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We Now Know Who Is Responsible For A Third Of US Wildfires: Should We Hold Them Accountable?
Hint: Yes, but how?
Sometimes, it can feel like climate change is a problem for the future. Something we should prepare for and avert from happening. We forget that we have been systematically polluting and decimating this beautiful Earth for over 150 years, and climate change’s terrible teeth have already had plenty of time to sink in. The thing is, we now have the data and technology to figure out both the extent of climate change and who is responsible. Take a recent study that found that 88 of the world’s largest carbon emitting companies are responsible for a third of US wildfires since 1980! But what should we do with this knowledge? Should we hold these companies accountable? And if so, how?
The scale of wildfire damage to the US and Canada is utterly astonishing. In 2020, 16,000 square miles were burnt by wildfires, which is about the same land area as Denmark. These wildfires decimate ecosystems, threaten human life (directly or through respiratory problems), and unleash an astonishing amount of carbon dioxide, which furthers the climate problem. Just the Californian wildfires alone killed 33 people, caused an economic loss of $19 billion, costs to keep the blaze under “control” were around $2.1 billion, and the fires released 140 million tonnes of CO2 into the environment or about the same weight as 384 Empire State buildings.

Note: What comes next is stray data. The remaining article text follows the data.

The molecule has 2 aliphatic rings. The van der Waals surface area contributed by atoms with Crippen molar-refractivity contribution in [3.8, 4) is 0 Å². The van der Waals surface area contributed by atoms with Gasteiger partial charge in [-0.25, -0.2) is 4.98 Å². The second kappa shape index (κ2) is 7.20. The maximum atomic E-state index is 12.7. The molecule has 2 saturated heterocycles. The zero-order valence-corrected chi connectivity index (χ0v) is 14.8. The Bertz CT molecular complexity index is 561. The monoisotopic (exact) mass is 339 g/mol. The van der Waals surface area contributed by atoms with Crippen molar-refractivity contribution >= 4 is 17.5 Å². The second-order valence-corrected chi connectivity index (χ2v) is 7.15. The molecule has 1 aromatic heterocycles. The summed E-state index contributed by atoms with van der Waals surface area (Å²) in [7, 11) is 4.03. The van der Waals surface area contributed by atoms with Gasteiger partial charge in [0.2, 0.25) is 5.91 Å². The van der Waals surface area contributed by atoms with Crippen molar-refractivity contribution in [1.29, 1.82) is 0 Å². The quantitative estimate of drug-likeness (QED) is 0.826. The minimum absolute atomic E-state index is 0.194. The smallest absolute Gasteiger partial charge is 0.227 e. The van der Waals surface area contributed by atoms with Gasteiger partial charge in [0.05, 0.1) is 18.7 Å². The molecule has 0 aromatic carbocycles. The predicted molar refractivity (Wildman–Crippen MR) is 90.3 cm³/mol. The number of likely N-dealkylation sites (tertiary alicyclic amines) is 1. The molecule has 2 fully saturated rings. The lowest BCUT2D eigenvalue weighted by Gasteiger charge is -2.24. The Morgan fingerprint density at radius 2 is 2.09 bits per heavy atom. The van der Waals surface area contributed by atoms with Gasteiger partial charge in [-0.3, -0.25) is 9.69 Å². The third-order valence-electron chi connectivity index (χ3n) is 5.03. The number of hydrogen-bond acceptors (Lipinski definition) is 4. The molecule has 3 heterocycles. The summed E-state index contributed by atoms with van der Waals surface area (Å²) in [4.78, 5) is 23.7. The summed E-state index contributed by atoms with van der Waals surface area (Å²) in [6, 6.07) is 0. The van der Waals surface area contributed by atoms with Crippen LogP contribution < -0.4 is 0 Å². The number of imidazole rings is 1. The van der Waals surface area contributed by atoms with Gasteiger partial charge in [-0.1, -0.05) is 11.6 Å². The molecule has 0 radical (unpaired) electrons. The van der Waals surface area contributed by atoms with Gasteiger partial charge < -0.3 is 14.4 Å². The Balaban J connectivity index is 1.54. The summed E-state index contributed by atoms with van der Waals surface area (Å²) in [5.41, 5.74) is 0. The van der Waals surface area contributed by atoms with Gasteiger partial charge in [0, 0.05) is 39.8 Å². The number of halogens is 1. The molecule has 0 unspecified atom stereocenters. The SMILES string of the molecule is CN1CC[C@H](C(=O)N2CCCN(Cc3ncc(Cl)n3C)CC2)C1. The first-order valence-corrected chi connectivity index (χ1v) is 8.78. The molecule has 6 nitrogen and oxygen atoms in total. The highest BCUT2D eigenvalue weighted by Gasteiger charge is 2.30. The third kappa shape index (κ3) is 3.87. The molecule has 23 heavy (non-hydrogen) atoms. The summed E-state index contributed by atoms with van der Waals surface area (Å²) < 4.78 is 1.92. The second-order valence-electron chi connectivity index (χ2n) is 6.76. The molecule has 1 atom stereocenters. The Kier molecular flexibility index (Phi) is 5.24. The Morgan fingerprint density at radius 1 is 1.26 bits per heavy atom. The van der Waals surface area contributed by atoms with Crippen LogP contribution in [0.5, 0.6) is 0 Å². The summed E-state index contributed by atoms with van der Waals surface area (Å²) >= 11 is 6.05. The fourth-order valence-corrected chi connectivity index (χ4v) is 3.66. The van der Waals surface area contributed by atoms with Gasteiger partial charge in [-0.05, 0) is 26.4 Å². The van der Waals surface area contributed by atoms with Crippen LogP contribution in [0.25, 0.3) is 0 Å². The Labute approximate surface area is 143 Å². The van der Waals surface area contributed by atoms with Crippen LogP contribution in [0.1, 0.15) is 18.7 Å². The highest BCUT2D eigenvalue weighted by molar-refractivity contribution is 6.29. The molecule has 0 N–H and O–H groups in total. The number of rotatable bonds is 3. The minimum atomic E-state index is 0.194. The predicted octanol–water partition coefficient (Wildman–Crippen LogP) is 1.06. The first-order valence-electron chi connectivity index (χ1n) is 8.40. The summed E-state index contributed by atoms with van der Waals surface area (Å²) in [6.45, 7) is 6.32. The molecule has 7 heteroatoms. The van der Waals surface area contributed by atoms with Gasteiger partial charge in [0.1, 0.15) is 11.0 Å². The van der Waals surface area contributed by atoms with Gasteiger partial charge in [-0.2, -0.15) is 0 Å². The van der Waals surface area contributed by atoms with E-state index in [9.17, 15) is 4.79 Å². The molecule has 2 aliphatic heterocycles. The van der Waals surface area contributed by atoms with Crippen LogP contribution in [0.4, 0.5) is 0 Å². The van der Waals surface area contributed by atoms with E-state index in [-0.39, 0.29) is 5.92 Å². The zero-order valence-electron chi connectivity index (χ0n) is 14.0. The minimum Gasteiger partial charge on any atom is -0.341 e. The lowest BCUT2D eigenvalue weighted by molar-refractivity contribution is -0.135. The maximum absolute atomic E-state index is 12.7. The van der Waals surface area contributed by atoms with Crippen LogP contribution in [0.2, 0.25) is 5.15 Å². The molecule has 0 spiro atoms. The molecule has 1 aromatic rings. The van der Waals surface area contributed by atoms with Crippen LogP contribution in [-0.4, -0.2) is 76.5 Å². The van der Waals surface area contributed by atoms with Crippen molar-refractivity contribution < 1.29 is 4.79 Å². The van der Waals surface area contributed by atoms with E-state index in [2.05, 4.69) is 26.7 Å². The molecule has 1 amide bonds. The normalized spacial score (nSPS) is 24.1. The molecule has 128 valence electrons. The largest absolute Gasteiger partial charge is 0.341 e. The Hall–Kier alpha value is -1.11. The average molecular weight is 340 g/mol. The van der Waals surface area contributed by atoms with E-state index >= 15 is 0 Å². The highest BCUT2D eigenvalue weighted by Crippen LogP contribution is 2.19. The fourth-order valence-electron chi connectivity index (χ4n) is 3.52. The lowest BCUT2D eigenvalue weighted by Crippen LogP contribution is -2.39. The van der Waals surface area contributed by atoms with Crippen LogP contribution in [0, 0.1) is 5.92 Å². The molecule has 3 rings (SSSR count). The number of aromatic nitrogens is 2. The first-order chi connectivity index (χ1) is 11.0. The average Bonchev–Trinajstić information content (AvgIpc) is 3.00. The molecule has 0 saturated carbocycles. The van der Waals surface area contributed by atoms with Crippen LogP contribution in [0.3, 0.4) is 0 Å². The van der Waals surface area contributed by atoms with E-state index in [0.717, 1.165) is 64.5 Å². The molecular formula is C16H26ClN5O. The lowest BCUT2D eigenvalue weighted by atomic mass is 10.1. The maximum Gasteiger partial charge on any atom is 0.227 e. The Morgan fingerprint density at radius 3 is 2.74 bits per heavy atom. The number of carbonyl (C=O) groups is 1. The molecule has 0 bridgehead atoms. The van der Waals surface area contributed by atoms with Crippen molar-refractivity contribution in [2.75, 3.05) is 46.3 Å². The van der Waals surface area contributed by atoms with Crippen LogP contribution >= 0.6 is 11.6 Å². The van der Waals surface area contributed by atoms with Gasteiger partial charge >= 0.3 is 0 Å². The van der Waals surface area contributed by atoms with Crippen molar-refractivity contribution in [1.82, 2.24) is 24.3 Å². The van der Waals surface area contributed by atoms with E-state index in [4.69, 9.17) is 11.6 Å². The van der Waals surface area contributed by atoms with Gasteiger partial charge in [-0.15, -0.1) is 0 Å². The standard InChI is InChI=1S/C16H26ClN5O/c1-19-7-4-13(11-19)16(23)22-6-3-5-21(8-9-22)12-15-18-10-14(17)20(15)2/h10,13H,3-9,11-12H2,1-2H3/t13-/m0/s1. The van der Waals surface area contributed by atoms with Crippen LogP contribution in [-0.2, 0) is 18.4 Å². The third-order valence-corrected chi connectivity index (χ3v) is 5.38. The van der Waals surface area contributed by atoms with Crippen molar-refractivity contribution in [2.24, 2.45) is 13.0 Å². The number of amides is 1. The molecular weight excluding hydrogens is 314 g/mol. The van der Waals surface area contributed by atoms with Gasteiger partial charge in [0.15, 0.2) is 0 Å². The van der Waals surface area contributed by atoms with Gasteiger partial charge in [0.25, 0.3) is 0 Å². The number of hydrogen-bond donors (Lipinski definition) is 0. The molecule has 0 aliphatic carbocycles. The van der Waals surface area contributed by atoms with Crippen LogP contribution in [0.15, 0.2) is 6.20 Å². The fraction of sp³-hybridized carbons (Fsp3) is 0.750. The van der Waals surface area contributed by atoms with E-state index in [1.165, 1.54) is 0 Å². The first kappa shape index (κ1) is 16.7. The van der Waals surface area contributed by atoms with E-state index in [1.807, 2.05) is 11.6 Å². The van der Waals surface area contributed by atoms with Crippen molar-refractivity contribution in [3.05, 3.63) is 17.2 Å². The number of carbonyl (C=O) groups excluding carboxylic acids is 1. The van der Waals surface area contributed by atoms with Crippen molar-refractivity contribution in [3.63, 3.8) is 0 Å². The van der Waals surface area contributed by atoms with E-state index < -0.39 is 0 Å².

Now, wildfires are an important part of many American ecosystems. They act to refreshen the ecosystem and recycle nutrients, allowing new life to flourish. But these ecosystems evolved around far less frequent and far less widespread fires. But, thanks to climate change causing longer, dryer seasons, both the frequency and size of wildfires have dramatically increased to the point at which they are now detrimental to these ecosystems.
So, when a recent study was published that concluded 88 companies are responsible for more than a third of the wildfires in the US and Canada, it was a huge shock. This study used climate models to figure out how much our carbon emissions have decreased the water vapour content of the air around wildfire areas in the US and Canada and, therefore, what portion of wildfires in the past forty years have been caused by climate change. They then correlated this with data on how much of humanity’s global carbon emissions are from the largest emitting companies; this is fairly easy, as 71% of the world’s emissions come from just 100 companies. This enabled them to figure out how much of the US and Canadian wildfires are being driven by this small number of highly polluting companies.
Of the roughly 330,000 square miles of wildfires since 1980, they found that over a third, which is over 110,000 square miles, or the same area as Italy, were caused by the emissions of only 88 of the world’s top polluting companies, such as Saudi Aramco, ExxonMobil and Shell.